Ginger Nuts of Horror
the film turns into a mess when it uses a well-practised cliche to give you answers to things which would have been better served had they been left alone.
I don’t often get excited about horror films anymore. It’s a shame but since writing horror for a living, I find most films to be a let down. The jump-scares are so obvious you see them coming a mile off, the premise has been done to death, there are twists that are obvious from the start of the film and so on, so fourth. I still go and watch them though in the hope I am going to be surprised and actually enjoy the film. It’s a shame then that the last decent “horror” film I watched was Krampus over Christmas time and that I only really enjoyed because it reminded me of my childhood and films such as Gremlins and Critters. Whilst the concept might not have been original, it was still a fun film with some great effects thrown in there too. Gone was CGI and back was practical effects! Hoorah! But this review isn’t about Krampus. This review is about another film I genuinely got excited about when I first saw the trailer. This review is about The Boy.
For those unfamiliar with the story let me be lazy and copy and paste direct from IMDB. Yeah, I’m one of those reviewers. Hold on, here it comes: An American nanny is shocked that her new English family's boy is actually a life-sized doll. After she violates a list of strict rules, disturbing events make her believe that the doll is really alive.
I liked that concept. It was simple and, to my knowledge, original. Added bonus being that it stars Lauren Cohen (Maggie from The Walking Dead) whom, I won’t lie, I happen to fancy. Another added bonus: There’s a shower scene. Too bad then that you don’t get to see anything but I guess it isn’t one of those movies. Anyway.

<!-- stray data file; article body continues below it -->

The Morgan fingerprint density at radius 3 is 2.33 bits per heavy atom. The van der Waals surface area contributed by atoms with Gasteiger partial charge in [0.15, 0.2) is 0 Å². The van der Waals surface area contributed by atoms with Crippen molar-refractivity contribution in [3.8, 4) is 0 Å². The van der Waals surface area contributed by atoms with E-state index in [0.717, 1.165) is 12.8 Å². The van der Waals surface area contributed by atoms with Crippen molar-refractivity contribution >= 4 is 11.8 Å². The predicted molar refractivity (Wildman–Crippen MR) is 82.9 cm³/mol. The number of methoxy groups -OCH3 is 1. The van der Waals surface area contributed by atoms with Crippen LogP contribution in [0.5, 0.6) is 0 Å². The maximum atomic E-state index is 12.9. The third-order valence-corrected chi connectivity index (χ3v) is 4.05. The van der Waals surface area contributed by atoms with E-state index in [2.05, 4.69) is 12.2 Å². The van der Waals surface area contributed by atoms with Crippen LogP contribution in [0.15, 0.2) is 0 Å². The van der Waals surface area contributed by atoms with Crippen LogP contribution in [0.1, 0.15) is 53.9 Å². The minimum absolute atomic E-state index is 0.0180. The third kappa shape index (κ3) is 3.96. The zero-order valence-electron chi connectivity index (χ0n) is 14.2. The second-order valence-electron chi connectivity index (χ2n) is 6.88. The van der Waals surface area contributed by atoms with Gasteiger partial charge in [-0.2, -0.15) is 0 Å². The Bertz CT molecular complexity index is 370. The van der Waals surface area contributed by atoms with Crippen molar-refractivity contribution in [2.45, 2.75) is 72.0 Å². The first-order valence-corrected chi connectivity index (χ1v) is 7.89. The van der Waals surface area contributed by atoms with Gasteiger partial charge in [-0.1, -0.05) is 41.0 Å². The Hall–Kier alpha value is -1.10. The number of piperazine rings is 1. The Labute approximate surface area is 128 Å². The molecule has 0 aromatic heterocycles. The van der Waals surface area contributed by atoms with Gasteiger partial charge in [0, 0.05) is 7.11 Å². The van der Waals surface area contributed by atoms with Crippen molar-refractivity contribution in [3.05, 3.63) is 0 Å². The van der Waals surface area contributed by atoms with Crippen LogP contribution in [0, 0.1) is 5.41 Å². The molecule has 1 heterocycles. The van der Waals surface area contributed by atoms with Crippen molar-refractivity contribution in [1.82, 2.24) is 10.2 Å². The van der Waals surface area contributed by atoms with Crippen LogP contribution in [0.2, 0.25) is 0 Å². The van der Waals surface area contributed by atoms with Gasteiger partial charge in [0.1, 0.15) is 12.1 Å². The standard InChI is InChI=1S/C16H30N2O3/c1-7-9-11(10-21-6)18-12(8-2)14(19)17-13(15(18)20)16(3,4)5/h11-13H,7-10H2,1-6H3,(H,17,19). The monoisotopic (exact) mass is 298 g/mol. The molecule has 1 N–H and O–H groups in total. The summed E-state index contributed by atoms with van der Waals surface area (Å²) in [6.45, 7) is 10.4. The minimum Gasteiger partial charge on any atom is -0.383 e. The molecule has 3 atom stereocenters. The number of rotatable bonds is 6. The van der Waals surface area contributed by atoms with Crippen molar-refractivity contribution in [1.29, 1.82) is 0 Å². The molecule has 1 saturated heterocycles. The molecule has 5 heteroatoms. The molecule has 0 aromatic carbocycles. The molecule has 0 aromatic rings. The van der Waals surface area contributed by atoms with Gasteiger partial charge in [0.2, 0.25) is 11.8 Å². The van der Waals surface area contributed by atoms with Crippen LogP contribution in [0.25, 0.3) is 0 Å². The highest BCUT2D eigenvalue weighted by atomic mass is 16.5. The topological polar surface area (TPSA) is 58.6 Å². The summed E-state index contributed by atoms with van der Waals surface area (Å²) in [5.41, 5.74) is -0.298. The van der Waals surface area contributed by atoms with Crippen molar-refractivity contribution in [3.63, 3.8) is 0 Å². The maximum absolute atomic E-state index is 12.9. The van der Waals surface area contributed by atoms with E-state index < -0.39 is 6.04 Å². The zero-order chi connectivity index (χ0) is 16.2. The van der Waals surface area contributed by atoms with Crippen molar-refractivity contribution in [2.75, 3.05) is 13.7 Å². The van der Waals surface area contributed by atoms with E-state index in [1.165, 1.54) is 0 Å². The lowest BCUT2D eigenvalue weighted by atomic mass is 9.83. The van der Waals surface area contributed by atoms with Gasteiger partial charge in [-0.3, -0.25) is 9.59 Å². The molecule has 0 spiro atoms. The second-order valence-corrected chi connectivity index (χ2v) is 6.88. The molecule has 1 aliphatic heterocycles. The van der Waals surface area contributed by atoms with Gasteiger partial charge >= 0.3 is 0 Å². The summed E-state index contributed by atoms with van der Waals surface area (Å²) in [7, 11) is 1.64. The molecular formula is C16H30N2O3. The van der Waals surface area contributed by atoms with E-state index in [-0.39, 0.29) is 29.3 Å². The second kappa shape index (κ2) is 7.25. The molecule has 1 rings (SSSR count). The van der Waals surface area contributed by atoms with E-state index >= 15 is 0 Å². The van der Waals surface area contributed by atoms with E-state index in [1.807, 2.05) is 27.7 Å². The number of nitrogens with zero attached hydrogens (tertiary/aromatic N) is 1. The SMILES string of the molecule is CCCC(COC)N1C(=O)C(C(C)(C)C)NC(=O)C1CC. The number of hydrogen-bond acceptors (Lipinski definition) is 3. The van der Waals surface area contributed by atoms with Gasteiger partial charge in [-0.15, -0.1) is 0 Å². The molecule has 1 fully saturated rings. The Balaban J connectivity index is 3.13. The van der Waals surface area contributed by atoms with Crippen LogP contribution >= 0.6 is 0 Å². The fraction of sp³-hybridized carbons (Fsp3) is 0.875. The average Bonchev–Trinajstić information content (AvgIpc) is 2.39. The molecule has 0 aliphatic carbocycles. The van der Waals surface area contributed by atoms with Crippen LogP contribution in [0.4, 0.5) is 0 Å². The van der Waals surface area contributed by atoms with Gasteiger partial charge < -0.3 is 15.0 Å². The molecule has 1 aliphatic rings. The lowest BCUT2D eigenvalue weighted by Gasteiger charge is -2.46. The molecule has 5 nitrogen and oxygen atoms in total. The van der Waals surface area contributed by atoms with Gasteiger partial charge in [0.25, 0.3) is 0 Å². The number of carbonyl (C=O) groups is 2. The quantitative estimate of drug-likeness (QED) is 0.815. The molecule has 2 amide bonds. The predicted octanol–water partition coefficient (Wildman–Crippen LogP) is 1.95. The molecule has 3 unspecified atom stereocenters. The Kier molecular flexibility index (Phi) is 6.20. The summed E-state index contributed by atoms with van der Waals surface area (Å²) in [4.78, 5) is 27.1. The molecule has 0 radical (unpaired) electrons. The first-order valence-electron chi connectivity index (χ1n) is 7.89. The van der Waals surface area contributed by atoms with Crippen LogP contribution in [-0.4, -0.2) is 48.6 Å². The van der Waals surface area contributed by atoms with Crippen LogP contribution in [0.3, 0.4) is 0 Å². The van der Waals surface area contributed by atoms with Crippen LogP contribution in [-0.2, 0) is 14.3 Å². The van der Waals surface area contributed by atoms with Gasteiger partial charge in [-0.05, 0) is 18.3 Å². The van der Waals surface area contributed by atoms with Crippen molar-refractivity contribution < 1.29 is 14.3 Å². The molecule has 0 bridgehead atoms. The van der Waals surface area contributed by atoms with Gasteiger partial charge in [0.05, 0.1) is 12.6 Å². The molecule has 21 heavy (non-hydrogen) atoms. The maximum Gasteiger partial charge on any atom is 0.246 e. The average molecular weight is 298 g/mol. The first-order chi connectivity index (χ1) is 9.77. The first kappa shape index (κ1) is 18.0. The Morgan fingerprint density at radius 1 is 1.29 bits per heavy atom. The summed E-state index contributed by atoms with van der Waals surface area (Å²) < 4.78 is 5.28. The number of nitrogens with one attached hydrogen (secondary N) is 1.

The trailer showed promise and the boy itself is a simple yet creepy design. During the trailer you don’t see it move, it just implies it moves. For example, in one shot the boy looks left and in the next shot, the boy looks to the right. It’s creepy. It’s subtle. I like it. Think back to the eighties (Christ I feel old) and remember how creepy Chucky was right up until the point he was seen running around. Once that happened, everything went to pot and it became laughable as you realised they’d just dressed a young child up as the doll and filmed from different angles to try and con you - with little success.
Thankfully the first three quarters of the film works really well. It slowly builds a sense of dread and you believe the doll is a real boy, or rather possessed by one. As more of the story unfolds and you learn some home-truths you can’t help but feel intrigued and Lauren does a good enough job of acting scared and confused and a little curious too. So it’s shaping up to be a really good film, right? Well no. Because they broke it. Without any spoilers the last quarter of the film turns into a mess when it uses a well-practised cliche to give you answers to things which would have been better served had they been left alone. How much of a cliche you ask? Well - I’ve used the very same story in one of my books. The good news for you, kids, is that my own book (title left out so as to avoid spoilers again) is a very mixed bag of reviews. Some people love the ending and some hate it. So why is that good? Well - I hated it because I had used it myself and felt like, considering the story they were telling, it was a cop-out but other people, going by my reviews, will get a really good kick out of it. I think I hated it more because of the change of direction for Lauren’s character. I know people have a fight or flight hormone and react differently (hence fight or flight) but I found the sudden switch to be really out of the blue. Not being funny but surely the fight or flight moment would have kicked in the moment you first thought the doll moved?!
Sadly for me I came away disappointed. When people asked if they should watch it, I told them to avoid it. I told them it was nothing new and the trailer was better than the film. Looking back, I might have been harsh. It is worth a watch but it’s not going to break any records or go down in history as a top horror film. If it’s on Netflix or some dodgy channel late at night though, and you’re desperate for something to watch, it’s worth a look. If you’re looking for a film to buy… Skip it.
The rating on IMDB is around the six mark and - to be honest - I would agree with this for once. A shame because it had the potential to be so much better.
Until next time, children.